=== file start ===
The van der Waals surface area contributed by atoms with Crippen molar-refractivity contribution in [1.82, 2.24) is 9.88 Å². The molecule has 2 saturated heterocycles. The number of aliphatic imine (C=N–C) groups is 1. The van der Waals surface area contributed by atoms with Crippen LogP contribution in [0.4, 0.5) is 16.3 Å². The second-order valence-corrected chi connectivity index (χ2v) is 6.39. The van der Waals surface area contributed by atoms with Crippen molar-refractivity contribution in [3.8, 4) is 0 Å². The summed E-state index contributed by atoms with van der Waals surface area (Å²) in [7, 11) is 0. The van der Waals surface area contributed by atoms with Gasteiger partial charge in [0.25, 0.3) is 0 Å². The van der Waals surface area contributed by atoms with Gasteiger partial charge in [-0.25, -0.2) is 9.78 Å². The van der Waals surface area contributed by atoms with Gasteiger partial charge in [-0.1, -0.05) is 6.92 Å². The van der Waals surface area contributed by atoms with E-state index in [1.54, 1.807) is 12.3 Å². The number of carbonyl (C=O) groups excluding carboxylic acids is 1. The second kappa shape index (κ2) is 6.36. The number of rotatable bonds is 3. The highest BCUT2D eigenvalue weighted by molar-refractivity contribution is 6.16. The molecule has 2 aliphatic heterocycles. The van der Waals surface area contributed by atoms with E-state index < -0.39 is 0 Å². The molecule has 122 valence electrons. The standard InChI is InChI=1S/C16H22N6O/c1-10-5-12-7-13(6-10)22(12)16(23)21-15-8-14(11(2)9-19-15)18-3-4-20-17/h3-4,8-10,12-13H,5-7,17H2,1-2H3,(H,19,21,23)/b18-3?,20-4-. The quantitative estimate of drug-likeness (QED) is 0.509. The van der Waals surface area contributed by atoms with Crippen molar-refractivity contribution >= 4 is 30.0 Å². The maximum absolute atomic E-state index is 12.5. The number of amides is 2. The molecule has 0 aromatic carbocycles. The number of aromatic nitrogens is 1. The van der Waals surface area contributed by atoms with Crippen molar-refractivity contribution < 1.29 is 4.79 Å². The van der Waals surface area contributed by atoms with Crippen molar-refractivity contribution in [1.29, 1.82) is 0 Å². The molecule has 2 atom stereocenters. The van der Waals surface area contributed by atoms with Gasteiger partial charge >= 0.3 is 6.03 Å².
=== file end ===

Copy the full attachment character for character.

The van der Waals surface area contributed by atoms with Crippen molar-refractivity contribution in [1.82, 2.24) is 9.88 Å². The molecule has 2 saturated heterocycles. The number of aliphatic imine (C=N–C) groups is 1. The van der Waals surface area contributed by atoms with Crippen LogP contribution in [0.4, 0.5) is 16.3 Å². The second-order valence-corrected chi connectivity index (χ2v) is 6.39. The van der Waals surface area contributed by atoms with Crippen molar-refractivity contribution in [3.8, 4) is 0 Å². The summed E-state index contributed by atoms with van der Waals surface area (Å²) in [7, 11) is 0. The van der Waals surface area contributed by atoms with Gasteiger partial charge in [0.25, 0.3) is 0 Å². The van der Waals surface area contributed by atoms with Gasteiger partial charge in [-0.25, -0.2) is 9.78 Å². The van der Waals surface area contributed by atoms with Gasteiger partial charge in [-0.1, -0.05) is 6.92 Å². The van der Waals surface area contributed by atoms with E-state index in [1.54, 1.807) is 12.3 Å². The number of carbonyl (C=O) groups excluding carboxylic acids is 1. The second kappa shape index (κ2) is 6.36. The number of rotatable bonds is 3. The highest BCUT2D eigenvalue weighted by molar-refractivity contribution is 6.16. The molecule has 2 aliphatic heterocycles. The van der Waals surface area contributed by atoms with E-state index < -0.39 is 0 Å². The molecule has 122 valence electrons. The standard InChI is InChI=1S/C16H22N6O/c1-10-5-12-7-13(6-10)22(12)16(23)21-15-8-14(11(2)9-19-15)18-3-4-20-17/h3-4,8-10,12-13H,5-7,17H2,1-2H3,(H,19,21,23)/b18-3?,20-4-. The quantitative estimate of drug-likeness (QED) is 0.509. The van der Waals surface area contributed by atoms with Crippen molar-refractivity contribution >= 4 is 30.0 Å². The maximum absolute atomic E-state index is 12.5. The number of amides is 2. The molecule has 0 aromatic carbocycles. The number of aromatic nitrogens is 1. The van der Waals surface area contributed by atoms with Crippen molar-refractivity contribution < 1.29 is 4.79 Å². The van der Waals surface area contributed by atoms with Crippen molar-refractivity contribution in [1.29, 1.82) is 0 Å². The molecule has 2 atom stereocenters. The van der Waals surface area contributed by atoms with Gasteiger partial charge >= 0.3 is 6.03 Å².